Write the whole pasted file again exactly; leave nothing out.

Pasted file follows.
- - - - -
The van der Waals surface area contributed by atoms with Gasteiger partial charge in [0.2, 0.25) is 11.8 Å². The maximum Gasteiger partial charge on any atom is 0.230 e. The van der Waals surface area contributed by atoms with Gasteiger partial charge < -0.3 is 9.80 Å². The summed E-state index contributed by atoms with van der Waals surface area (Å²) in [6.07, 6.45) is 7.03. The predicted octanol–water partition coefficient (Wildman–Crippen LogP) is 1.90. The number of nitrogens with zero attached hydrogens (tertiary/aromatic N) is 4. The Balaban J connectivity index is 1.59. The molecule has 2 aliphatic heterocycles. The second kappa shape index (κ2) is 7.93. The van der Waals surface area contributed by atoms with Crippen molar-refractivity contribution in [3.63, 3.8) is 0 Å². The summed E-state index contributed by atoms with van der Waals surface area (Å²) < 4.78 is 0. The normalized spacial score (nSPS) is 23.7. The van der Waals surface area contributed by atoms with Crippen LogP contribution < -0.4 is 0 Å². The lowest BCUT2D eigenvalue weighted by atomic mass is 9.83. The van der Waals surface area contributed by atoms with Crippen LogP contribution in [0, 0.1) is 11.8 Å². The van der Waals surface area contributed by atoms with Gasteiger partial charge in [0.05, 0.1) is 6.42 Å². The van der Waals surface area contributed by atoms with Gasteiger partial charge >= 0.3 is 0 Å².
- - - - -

The van der Waals surface area contributed by atoms with Gasteiger partial charge in [0.2, 0.25) is 11.8 Å². The maximum Gasteiger partial charge on any atom is 0.230 e. The van der Waals surface area contributed by atoms with Gasteiger partial charge < -0.3 is 9.80 Å². The summed E-state index contributed by atoms with van der Waals surface area (Å²) in [6.07, 6.45) is 7.03. The predicted octanol–water partition coefficient (Wildman–Crippen LogP) is 1.90. The number of nitrogens with zero attached hydrogens (tertiary/aromatic N) is 4. The Balaban J connectivity index is 1.59. The molecule has 2 aliphatic heterocycles. The second kappa shape index (κ2) is 7.93. The van der Waals surface area contributed by atoms with Crippen molar-refractivity contribution in [3.63, 3.8) is 0 Å². The summed E-state index contributed by atoms with van der Waals surface area (Å²) < 4.78 is 0. The normalized spacial score (nSPS) is 23.7. The van der Waals surface area contributed by atoms with Crippen LogP contribution < -0.4 is 0 Å². The lowest BCUT2D eigenvalue weighted by atomic mass is 9.83. The van der Waals surface area contributed by atoms with Crippen LogP contribution in [0, 0.1) is 11.8 Å². The van der Waals surface area contributed by atoms with Gasteiger partial charge in [0.05, 0.1) is 6.42 Å². The van der Waals surface area contributed by atoms with Gasteiger partial charge >= 0.3 is 0 Å².